If you are new to digital cameras it is easy to get caught up in the megapixel wars. While I think this is a valid consideration there are major differences in the way digital cameras work and the way a film camera works.
One thing that annoys me the most is cycle time. If you have not used a digital camera a bit you may not realize that it can take some cameras a LONG time between shots. Most of the time this is OK but at the time you take one picture and then try to take another and nothing happen and then the shutter go off a few seconds later with the camera pointed at the ground you start to notice it.
I don't even think this would be the most important factor for you as I don't know how you take pictures. I almost think it is a good idea to purchase an inexpensive digital camera and find out what you like and don't like about it to help making the big camera purchase. Maybe borrow a camera and shoot with it for a day or two to get a feel of the likes or dislikes. At the very least purchase from a place that has a generous return policy and use the camera a lot when you first get it.
Something else to consider is, what are you going to use it for? If most of your shots will be aerial photography, digital is probably not gonna cut it unless you go with one of those huge megapixel cameras (8-12 megapixels), which blows your budget unless you'll mostly be printing 5x7 or smaller.
But on the other hand, if most of your photos will be portrait or close-up work, or most of your photos are for web usage then you can get away with lower megapixels and get great quality.
Also, let me make another suggestion. If you're going to buy a camera on the web, take a look at photo.net. There are camera house ratings put on the site mostly by customers, especially dissatisfied customers (watch out for the shops that promise the moon and then ship you moondust!). The ratings are kind of like eBay's feedback - sort of - so it keeps you on the look out for firms who pull bait and switch or quote you a price and then after you give them your credit card tell you the battery is an extra $50, and other similar scams.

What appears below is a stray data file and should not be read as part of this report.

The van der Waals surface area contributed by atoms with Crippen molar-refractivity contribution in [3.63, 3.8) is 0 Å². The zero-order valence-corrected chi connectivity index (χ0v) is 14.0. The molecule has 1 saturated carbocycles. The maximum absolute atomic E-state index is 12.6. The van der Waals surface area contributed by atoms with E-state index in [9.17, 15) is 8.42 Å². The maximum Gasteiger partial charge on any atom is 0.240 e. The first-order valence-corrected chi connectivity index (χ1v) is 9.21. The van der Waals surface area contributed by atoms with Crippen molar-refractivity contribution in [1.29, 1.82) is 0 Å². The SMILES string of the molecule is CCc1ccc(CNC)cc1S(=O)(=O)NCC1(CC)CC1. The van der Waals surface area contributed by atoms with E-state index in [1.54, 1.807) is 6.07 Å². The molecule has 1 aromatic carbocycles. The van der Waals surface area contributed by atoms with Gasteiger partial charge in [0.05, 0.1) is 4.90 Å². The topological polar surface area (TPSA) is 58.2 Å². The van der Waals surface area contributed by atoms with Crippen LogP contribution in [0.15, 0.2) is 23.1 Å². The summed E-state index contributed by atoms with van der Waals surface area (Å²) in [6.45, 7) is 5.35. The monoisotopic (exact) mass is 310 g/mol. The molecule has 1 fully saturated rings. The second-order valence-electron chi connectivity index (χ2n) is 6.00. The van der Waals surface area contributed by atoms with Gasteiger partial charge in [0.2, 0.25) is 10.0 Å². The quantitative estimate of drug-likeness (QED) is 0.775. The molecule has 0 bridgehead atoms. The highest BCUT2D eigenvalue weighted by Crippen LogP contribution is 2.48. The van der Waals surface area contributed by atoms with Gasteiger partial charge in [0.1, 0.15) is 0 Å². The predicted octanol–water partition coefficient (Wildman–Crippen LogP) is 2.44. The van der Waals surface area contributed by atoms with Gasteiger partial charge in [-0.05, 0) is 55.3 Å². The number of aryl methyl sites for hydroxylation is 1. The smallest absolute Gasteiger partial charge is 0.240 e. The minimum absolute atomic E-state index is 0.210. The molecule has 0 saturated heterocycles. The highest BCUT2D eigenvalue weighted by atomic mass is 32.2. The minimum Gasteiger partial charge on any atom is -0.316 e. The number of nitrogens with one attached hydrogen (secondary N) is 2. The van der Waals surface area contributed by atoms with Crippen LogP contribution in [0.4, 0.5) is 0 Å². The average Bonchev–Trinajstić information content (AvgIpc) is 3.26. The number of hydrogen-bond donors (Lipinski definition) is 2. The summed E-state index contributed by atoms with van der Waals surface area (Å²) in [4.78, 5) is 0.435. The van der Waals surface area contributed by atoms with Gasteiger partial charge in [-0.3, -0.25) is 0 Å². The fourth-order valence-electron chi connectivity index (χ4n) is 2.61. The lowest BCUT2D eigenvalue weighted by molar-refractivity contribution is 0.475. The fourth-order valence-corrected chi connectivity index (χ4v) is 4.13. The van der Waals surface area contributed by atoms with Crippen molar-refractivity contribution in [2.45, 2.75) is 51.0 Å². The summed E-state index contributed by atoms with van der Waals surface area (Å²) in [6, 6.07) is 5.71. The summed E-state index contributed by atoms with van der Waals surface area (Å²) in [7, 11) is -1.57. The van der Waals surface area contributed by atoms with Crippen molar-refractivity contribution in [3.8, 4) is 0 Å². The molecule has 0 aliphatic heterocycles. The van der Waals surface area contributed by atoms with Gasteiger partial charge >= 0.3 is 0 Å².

As it appears you are in the UK I will recommend Jessops to you. They do a 30 day money back gaurantee and so if you don't like what you got it isn't a problem. When it comes to cameras of that price I'd recommend a Fuji. I have the S602Zoom, but I am not sure if it is still available. If I could post links to review pages and another camera page then I would, but I can't so sorry
I've got the Canon Powershot A70, its 3.2 mp and it shoots at max resolution of like 2000x something pixels and prints clearly on 8x11.5". The camera itself is GREAT, if your going for non SLR digital cameras make sure they've got manual settings like shutter, macro, etc. Also video is a nice addition and my camera records at 640x480.
Other stuff to look at is battery life (make sure u get rechargable batteries), what kinda storage it uses, and what kinda lens it has (that is a major factor in quality as well as MP).
I'd recommend my camera but recently the Powershot A80 came out, so definatly check that one out, i recommended it to a friend recently and he loves it. It has like 4.0MP i think and will fit your budget